And I watched American Idol.  You have NO idea how exciting it is to be able to actually hear the difference in the bad and good singers now that I have at least 1 implant in place.  I can’t wait to hear with both implants activated!

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Written by ChattyCathy867

February 17, 2011 at 10:19 pm

Do you have the time…to listen to me whine?

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Last week, I had to file a complaint on my captionist for unprofessional behavior, because I had 3 incidents with him IN ONE WEEK that pushed me over the edge.

First, he was told to use a specific plug and he decided he wanted to use the one under my desk, which my boss had said NOT to use. I told him this and he blew me off. And yes, I tattled on him. Damn skippy I did. I wasn’t about to have my boss fire ME because he wasn’t following the rules.

Two days later, he answers a question asked by the trainer that was directed to the class not to him. Are you kidding me? That’s one of the big no-no’s of not just interpreting, but he wouldn’t have dared to do that in a courtroom. What makes him think its ok for him to do that in my classroom?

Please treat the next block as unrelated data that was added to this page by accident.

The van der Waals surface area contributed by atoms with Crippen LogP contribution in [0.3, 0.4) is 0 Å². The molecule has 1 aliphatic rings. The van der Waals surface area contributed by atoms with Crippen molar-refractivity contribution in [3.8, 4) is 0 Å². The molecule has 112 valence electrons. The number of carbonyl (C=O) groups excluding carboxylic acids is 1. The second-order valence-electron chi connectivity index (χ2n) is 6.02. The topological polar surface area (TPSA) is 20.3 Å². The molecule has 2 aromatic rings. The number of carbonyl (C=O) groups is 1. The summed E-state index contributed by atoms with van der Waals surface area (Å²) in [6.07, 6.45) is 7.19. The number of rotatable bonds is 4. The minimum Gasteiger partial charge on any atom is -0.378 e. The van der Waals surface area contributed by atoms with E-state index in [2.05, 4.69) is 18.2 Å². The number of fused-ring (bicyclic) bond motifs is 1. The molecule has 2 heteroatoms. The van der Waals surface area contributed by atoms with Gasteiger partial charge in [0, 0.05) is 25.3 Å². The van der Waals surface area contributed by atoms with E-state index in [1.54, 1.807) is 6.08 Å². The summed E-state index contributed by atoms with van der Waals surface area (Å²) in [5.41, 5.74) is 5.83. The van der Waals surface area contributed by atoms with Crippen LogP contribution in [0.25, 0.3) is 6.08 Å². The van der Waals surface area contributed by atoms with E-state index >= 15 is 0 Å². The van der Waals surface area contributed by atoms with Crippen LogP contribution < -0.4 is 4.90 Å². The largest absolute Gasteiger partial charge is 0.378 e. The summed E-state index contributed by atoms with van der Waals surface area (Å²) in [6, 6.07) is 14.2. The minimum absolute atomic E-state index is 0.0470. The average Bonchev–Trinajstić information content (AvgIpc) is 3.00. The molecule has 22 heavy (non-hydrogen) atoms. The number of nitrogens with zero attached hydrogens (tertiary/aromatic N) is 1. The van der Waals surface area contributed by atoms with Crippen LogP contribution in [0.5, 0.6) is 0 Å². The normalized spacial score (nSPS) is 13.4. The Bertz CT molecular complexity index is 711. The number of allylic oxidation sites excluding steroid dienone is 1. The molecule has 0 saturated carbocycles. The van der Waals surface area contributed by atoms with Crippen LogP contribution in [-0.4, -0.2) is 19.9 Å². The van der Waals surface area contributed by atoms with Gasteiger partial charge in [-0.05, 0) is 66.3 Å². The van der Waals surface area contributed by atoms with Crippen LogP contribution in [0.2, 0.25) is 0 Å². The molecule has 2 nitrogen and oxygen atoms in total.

And finally, he actually yelled at me. I was busy working and he started typing, but it wasn’t for the classroom. It was him telling me he talked to my supervisors about needing more frequent breaks. “That’s fine,” I tell him. “That’s between you and the supervisors.” He snaps at me, “Would you at least let me finish?”

Really? You’re going to yell at me when I need to be working not having conversations with you? You’re going to yell at the person who is the only reason you even have this job? And you’re a freelance who has to take what he can get? Plus you’re new in town and need to develop a good reputation, not piss off the few people that actually request CART services.

And come to find out, he’s not doing the CART correctly either. He wouldn’t put any hard returns in the narrative for easier reading. The new captionist does this plus she adds things like “speaker” and “question” so I know who is talking.